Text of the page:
• kaye

    kaye

    April 15th, 2014 at 10:43 AM

    So these are all things that you can do, what about something like hypnotherapy? I have heard that this works well for many people

  • Marian

    Marian

    April 16th, 2014 at 4:28 AM

    I thought that I had tried everything to stop smoking but then when I read this I realized that I was very wrong in that assumption.

    I have never tried anything that involves a real lifetsyle change. I guess like anyone else with a bad habit I have always looked for the easy ways out. Patches, gum, etc. I have never considered that this is going to be a big change for me and that I would actually have to make some big changes in my lifestyle to actually be a success.

    This is not going to be easy, breaking a habit you have had for 30plus years never will be. But I want to do it and this happened to be areal eye opener for me. I think that maybe this time I can successfully do it.

  • seth

    seth

    April 16th, 2014 at 1:04 PM

    I hated to have to do it but what helped me more than anything was changing the people that I hung out with. That sounds terrible but they were always smoking and having a good time and I wanted to hang out but I couldn’t do it without getting sucked into the smoking too! So I changed my friends and it turned my life around. I was finally able to kick that habit that I had wante to for years but never could. I didn’t need them if they were going to continue being that unsupportive of me.

  • Adriana

    Adriana

    April 17th, 2014 at 4:12 PM

    I know all of the health risks and still I am so weak that I heve not been able to kick the habit.
    I have tried to find anything and everything to take my mind off of the cigarettes but all I want to do is eat when I try to stop and then I gain weight and I can’t deal with that so I start smoking all over again.
    I like the way it makes me feel and the way I look when I smoke, maybe I won’t be saying that in 20 years but right now I guess I have not wrapped my mind around the fact that the best thing for me could be to quit.

  • leora

    leora

    April 18th, 2014 at 3:18 PM

    @kaye- I agree that quitting smoking is hard. I myself gave up a 16 year habit and it was not simple at all. Hypnotherapy is a great way to go for quitting smoking. What it does is puts ideas and images in your head of you making a choice not to smoke, and deciding that you are bigger than the urge to smoke. You’re not fighting with cigarettes, you’re fighting with your own urges. When you do hypnosis, you receive a suggestion that when you have the urge to smoke, you see the urge, accept it and rather than follow the urge, you do something that would actually help you to relax, such as taking deep breaths and finding some peace. When you picture yourself doing this in your mind and practice it with your thoughts, it becomes much easier in real life and quitting smoking doesn’t seem so difficult. Something you can do is a little self hypnosis, where you tell yourself over and over, “Although the urge to smoke is strong, I am choosing to be stronger than it!” Then, when you have the urge, you can remember that phrase. You can also practice this by closing your eyes and imagining yourself being in a situation where you are tempted to smoke, but instead choosing not to, even if it is difficult, accepting that not everything in life is easy and that is okay, just part of what makes you stronger. Good luck to you!!!!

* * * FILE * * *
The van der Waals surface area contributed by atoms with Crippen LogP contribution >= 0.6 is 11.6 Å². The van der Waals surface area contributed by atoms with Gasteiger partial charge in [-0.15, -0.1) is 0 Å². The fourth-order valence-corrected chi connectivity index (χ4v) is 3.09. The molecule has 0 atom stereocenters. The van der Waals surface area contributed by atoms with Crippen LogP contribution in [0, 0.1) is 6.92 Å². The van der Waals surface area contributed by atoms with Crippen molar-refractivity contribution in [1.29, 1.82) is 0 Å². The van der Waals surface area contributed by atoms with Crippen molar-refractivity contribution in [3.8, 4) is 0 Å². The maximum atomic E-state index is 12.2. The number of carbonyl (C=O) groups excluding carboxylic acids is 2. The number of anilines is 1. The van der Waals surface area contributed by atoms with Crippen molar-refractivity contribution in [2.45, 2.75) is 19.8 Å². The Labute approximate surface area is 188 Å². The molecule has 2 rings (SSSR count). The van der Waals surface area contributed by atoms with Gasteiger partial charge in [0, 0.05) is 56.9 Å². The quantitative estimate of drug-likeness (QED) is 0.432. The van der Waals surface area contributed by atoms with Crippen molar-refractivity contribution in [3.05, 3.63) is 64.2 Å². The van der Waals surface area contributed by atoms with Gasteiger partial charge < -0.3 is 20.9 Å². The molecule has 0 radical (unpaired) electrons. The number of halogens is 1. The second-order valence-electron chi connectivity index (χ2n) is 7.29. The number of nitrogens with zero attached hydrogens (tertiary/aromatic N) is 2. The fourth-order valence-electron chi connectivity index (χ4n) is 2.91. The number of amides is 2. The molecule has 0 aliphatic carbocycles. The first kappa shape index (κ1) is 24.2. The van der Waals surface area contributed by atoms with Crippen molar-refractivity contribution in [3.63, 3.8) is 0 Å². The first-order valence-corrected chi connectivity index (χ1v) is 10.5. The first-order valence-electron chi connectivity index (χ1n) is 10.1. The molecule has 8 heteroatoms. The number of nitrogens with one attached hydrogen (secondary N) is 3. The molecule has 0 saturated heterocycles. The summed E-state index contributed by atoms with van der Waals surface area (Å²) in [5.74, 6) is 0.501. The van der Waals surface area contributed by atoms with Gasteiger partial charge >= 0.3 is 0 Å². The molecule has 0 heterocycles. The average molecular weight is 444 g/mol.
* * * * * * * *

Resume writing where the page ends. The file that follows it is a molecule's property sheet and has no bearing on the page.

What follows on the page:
• scot h

    scot h

    April 18th, 2014 at 4:31 PM

    It helps when you have reached the decision on your own that you are ready to quit. It can’t be about others wanting this for you; no, you have to have made up your mind that you are ready to do this for yourself.

  • John

    John

    April 10th, 2015 at 10:08 PM

    what helped me most was a little device called an e-cigarette. i bought mine after trying my cousins pen. i learned about the health benefits it has and then i finally bought my own. (check name for link) thank you. it helps to know im not alone.

  • Thomas

    Thomas

    December 10th, 2015 at 2:19 AM

    These are good tips for a start when you try to quit smoking. There are other ways than these though so I can’t say that these are the best. I guess it still depends on the smoker’s outlook if he/she really wants to quit and the support he/she gets from the people around him/her for a way to be effective.

  • mony

    mony

    December 14th, 2016 at 6:25 AM

    I have read this full post about five-tips-to-quit-smoking-that-really-work.this is a very good and more effective
    Post, thanks for this best idea,